The Lacecap hydrangea (Hydrangea macrophylla normalis) sometimes called the Mophead Hydrangea, is native to Japan and flowers in late spring. After flowering the heads can be dried for flower arrangements but look beautiful left on the plants and tipped with frost in winter.
Ladybird – the gardener’s friend.
Caterpillar of the Large white butterfly more commonly known as the Cabbage White for its depredation of brassicas
Strangely I can’t find a photograph of the butterfly – we must have one somewhere. (Note to self: continue cataloguing . . . )
The 39 species of Lavender belong in the mint family, Lamiaceae. This summer flowering sweet-smelling shrub gives plentiful nectar for busy bees and comes in a range of colours from white, through pink to lavender and deep purple.
Lavender is a versatile plant.
Earlier this year I went with Bethan and Robert to ‘High Tea of Highgate’, a lovely and very popular little tea-shop where I enjoyed Lavender cake and a cup of rooibos and vanilla tea.
Lavender also has other applications. Essential oil of lavender was used in hospitals in the First World War for its antiseptic properties. It was used to disinfect floors and walls.
Folk lore holds that an infusion of lavender will soothe and heal burns and insect bites and that bunches of lavender repel insects. Lavender is a calming scent.
Lilac (Syringa) is a spring flowering, sweetly scented shrub with an occasional second flush in late summer. The flowers come in white, pink, purple, and dark purple and can be used with young stems to make tea.
Lilac is often thought to symbolise love but folklore holds that it is unlucky to bring lilac into the house, particularly white lilac, for it presages a death.
Lilac used to be associated with fairies who were attracted by the strong sweet scent. Taking lilac into the house enticed fairies whom people feared because they were unpredictable and their mischief could be malevolent. Fairies were believed to kidnap humans and carry them away – hence the association with death – people going away and not coming back.
Remedies to prevent fairy folk entering the house include sprinkling salt across the threshold or laying cold iron down at the door. The sound and movement of and chimes and bells are thought to distract the fairies. Maybe it’s safer, if you’re superstitious, to enjoy the flowers in the garden!
Lilies, colourful, bold, strongly scented summer flowers are very attractive to lily beetles!
You can read more about lily beetles here.
By the end of 2010 the lily beetle was well-established in England and Wales, spreading in Scotland and Northern Ireland and reported for the first time in the Republic of Ireland.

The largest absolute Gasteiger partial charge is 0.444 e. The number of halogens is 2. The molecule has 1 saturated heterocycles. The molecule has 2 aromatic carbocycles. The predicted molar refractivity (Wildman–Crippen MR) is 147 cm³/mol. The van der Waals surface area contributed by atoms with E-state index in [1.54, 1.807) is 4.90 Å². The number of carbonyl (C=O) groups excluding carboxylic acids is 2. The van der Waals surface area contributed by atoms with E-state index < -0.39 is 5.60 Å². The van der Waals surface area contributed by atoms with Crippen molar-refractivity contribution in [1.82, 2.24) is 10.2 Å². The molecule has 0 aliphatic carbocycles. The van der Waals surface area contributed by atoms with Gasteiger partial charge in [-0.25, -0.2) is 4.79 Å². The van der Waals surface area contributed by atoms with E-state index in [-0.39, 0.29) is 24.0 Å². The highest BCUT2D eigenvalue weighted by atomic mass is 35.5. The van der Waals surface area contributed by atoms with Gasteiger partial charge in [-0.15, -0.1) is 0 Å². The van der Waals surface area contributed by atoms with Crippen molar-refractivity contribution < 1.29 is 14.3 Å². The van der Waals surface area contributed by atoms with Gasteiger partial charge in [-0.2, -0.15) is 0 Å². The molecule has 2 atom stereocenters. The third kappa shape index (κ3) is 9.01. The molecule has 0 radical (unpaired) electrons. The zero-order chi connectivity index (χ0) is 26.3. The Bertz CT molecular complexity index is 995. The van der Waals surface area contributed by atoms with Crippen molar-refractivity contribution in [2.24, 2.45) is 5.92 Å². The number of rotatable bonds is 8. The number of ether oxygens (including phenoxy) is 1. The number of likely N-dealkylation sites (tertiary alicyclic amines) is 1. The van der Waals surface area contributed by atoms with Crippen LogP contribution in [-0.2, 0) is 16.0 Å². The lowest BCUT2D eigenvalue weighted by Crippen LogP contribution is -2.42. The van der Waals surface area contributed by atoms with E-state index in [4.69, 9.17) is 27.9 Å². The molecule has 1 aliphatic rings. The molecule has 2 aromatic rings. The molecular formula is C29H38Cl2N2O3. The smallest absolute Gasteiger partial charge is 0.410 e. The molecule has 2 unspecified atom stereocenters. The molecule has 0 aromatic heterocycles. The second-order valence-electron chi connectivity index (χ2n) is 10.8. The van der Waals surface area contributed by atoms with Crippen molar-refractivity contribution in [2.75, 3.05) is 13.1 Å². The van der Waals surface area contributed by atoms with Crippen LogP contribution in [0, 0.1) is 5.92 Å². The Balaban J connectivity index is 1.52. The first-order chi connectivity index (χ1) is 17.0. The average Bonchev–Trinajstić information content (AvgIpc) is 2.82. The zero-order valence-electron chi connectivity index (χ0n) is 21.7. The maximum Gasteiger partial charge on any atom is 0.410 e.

This year beetles ruined our lilies! The photographs are from previous years. I think the unusually warm spring and the cold wet summer suited them.
Lily of the Valley emerging in April from its winter sleep. The white bells will appear later. Again, I'm sure we have some photos of the actual flower somewhere among the thousands . . .
Sweetly scented Lily of the Valley (Convallaria majalis) is a woodland plant native to the Northern Hemisphere in Asia and Europe. It symbolises purity. It appears and flowers in spring and disappears underground in winter. It spreads through underground rhizomes. All parts of the plant, including the attractive red berries, are poisonous, causing stomach cramps, vomiting and a reduced heart rate.
Lobelia is widely grown in summer in hanging baskets, troughs and garden borders.
There is a range of colours from white to purple with many shades of blue. Some varieties trail, others are upright. It symbolises malevolence and ill-will, maybe explaining two of the names attributed to it – Pukeweed and Vomitwort!
Long-tailed tit (Aegithalos caudatus)
Long-tailed tits feeding alongside blue tits
These pretty little birds always make me think of shuttlecocks. They fly excitedly in small groups, twittering noisily to each other, often introducing their young to the bird feeders. Although they are principally insect eaters they also feed on seeds in the colder months of the year and seem to enjoy the fat cakes at all times. They are widespread UK residents, absent only from the far northern reaches of Scotland.
Loosestrife (Lysimachia punctata) flowers from June to September and grows up to 1 metre tall. It’s a good-tempered plant, settling well in full sun or shady areas. Ours grow in what we call the ‘woodland’ side of the garden, which sounds much grander than it really is.
To raise more Ls please click here.